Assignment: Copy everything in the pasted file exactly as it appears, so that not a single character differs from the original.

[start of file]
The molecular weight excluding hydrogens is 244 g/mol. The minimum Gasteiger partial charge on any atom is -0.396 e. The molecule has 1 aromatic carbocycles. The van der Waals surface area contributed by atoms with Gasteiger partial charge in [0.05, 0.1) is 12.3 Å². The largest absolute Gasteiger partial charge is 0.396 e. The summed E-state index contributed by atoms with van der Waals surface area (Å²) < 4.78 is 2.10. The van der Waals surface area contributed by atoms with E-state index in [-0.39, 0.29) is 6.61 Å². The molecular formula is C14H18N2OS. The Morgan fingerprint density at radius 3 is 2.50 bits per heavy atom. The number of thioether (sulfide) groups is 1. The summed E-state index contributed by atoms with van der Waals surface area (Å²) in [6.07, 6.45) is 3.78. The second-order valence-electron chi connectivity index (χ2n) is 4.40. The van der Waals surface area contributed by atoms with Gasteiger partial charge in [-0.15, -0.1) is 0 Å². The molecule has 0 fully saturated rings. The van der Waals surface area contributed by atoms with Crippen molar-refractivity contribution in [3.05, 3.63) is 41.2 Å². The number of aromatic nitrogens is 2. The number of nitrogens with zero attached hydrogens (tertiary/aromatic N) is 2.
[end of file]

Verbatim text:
The molecular weight excluding hydrogens is 244 g/mol. The minimum Gasteiger partial charge on any atom is -0.396 e. The molecule has 1 aromatic carbocycles. The van der Waals surface area contributed by atoms with Gasteiger partial charge in [0.05, 0.1) is 12.3 Å². The largest absolute Gasteiger partial charge is 0.396 e. The summed E-state index contributed by atoms with van der Waals surface area (Å²) < 4.78 is 2.10. The van der Waals surface area contributed by atoms with E-state index in [-0.39, 0.29) is 6.61 Å². The molecular formula is C14H18N2OS. The Morgan fingerprint density at radius 3 is 2.50 bits per heavy atom. The number of thioether (sulfide) groups is 1. The summed E-state index contributed by atoms with van der Waals surface area (Å²) in [6.07, 6.45) is 3.78. The second-order valence-electron chi connectivity index (χ2n) is 4.40. The van der Waals surface area contributed by atoms with Gasteiger partial charge in [-0.15, -0.1) is 0 Å². The molecule has 0 fully saturated rings. The van der Waals surface area contributed by atoms with Crippen molar-refractivity contribution in [3.05, 3.63) is 41.2 Å². The number of aromatic nitrogens is 2. The number of nitrogens with zero attached hydrogens (tertiary/aromatic N) is 2.